Sunday, August 14, 2011

Quark Mini 123

Many of us are familiar with head lamps.  Typically, they can be had at the sporting goods stores for decent prices and they have different features, like strobe, colored LED's, and high/low power.  However, once you put on the big boy pants, it's time to move up in the world of compact lighting and understand that if you really want to throw light from a small package, you need to get a 4Sevens Quark Mini 123 flashlight.  Even now as I write this, my particular model is obsolete because mine will throw 180 lumens of light from it's 2.3" body; 4Sevens now offers the miniX 123, which is capable of 200 lumens!  Wow!

Still, that does not change the fact that this little flashlight is 1 3/4 times more powerful than my Maglite LED 3 D cell flashlight, which compared to the quark mini 123 is more of a caveman's metal club than a flashlight.  Indeed, the Quark Mini is an impressive little sucker. 

This flashlight has 6 operating modes.  There are 3 power levels, which are selected by twisting the front of the body within 1 second of each other.  It starts on low power, which is 3.5 lumens (perfect for reading in the dark), then goes to about 45 lumens (perfect for getting around the campsite without blinding yourself or others), and then 180 lumens (which is ideal for spotting or navigating open terrain).  Then you have 3 other (secret) modes, if you do so desire.  These are S.O.S., strobe, and beacon modes.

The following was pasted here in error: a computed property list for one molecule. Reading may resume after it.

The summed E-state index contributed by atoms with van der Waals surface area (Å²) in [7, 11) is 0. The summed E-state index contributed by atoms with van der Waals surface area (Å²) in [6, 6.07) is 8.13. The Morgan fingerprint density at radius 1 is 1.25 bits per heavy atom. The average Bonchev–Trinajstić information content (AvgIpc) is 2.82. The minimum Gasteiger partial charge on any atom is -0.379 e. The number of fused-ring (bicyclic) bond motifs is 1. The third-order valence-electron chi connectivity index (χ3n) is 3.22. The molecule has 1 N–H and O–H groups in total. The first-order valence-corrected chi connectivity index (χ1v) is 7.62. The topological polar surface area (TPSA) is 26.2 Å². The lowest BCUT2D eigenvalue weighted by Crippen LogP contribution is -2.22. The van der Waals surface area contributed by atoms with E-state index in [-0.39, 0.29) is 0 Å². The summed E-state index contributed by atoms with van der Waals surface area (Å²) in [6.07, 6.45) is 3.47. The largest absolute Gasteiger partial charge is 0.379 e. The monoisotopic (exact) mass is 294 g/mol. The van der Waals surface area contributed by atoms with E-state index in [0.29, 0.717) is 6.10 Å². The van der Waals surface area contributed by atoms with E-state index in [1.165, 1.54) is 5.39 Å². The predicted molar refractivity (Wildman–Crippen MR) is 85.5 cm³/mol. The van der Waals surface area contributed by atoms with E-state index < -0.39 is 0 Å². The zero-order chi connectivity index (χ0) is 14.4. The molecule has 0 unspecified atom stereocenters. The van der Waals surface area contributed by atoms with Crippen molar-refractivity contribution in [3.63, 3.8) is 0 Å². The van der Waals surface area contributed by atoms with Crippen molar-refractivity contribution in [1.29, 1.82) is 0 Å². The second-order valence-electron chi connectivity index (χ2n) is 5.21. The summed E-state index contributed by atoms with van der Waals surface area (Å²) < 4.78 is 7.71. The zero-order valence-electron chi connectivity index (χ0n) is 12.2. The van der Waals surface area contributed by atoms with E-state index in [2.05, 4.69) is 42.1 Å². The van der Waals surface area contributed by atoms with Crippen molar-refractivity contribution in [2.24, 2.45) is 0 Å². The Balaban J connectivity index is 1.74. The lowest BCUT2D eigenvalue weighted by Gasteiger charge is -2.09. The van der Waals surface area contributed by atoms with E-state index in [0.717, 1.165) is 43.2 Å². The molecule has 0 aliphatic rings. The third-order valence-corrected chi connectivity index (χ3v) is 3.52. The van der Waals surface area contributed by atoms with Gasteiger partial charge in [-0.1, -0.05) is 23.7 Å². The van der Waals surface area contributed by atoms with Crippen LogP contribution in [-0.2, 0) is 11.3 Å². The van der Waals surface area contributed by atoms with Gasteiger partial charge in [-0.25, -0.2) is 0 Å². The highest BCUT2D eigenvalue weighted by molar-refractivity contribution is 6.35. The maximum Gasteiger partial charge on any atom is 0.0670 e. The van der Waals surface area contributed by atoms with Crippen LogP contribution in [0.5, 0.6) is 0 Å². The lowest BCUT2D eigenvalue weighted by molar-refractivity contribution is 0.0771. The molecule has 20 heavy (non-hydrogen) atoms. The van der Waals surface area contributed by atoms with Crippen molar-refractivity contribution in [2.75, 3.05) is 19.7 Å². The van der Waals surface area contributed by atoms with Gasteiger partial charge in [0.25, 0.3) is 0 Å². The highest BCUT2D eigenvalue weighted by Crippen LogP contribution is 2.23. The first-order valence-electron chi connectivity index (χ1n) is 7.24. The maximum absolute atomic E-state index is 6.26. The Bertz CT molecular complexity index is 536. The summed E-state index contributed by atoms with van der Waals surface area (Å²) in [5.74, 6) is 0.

The quark mini 123 runs on a single CR123 battery (note, do not use rechargeable 123A batteries).  This gives it the approximate total run times in the following modes:

3.5 lumens: +-40 hours
45 lumens: +- 6.5 hours
180 lumens (210 for the miniX): +-1 hour
S.O.S.: +- 4 hours
Strobe: +- 2 hours
Beacon: +- 10 hours
Beacon Low (for miniX users): +- 50 hours

Now mine doesn't have high/low beacon functions, and I really don't need them; mine is just a beacon, and it is very bright.  I rarely ever use the hidden functions of any light, but for the occasions that I do, it's there.  As it runs on only 1 CR123 battery, the size is pretty small.  Mine measures in at about 2.3 inches long and .80 inches in diameter.  Even with the battery, it weighs mere ounces.  In fact, without the battery, it only weighs .62 ounces; not even an ounce.

If there was one downfall to this light, it would be the run time.  1 hour on high is pretty short, and if you find yourself way out in the bush, you may need to pack extra batteries for extended trips.  But that's the give and take with modern flashlights.  They are intensely bright, but they consume batteries like crazy!  That's just the nature of the beast.  I'll tell you what though.  When it comes down to it, light quality beats light quantity.  It still runs fo 40 hours in reading mode.  Compare that to the Maglite's consumption of 3 D cell batteries in 72 hours.  Have you seen a CR123 battery?  It's not very big.  The size and weight penalty of running a 3 D cell maglite is astounding.  And even though it throws 104 lumens, the light quality isn't great.  Much of that has to do with the reflector in the flashlight.  The quark mini 123 has a nice orange peel style reflector to reflect and scatter the light in such a way to maximize the potential of the LED.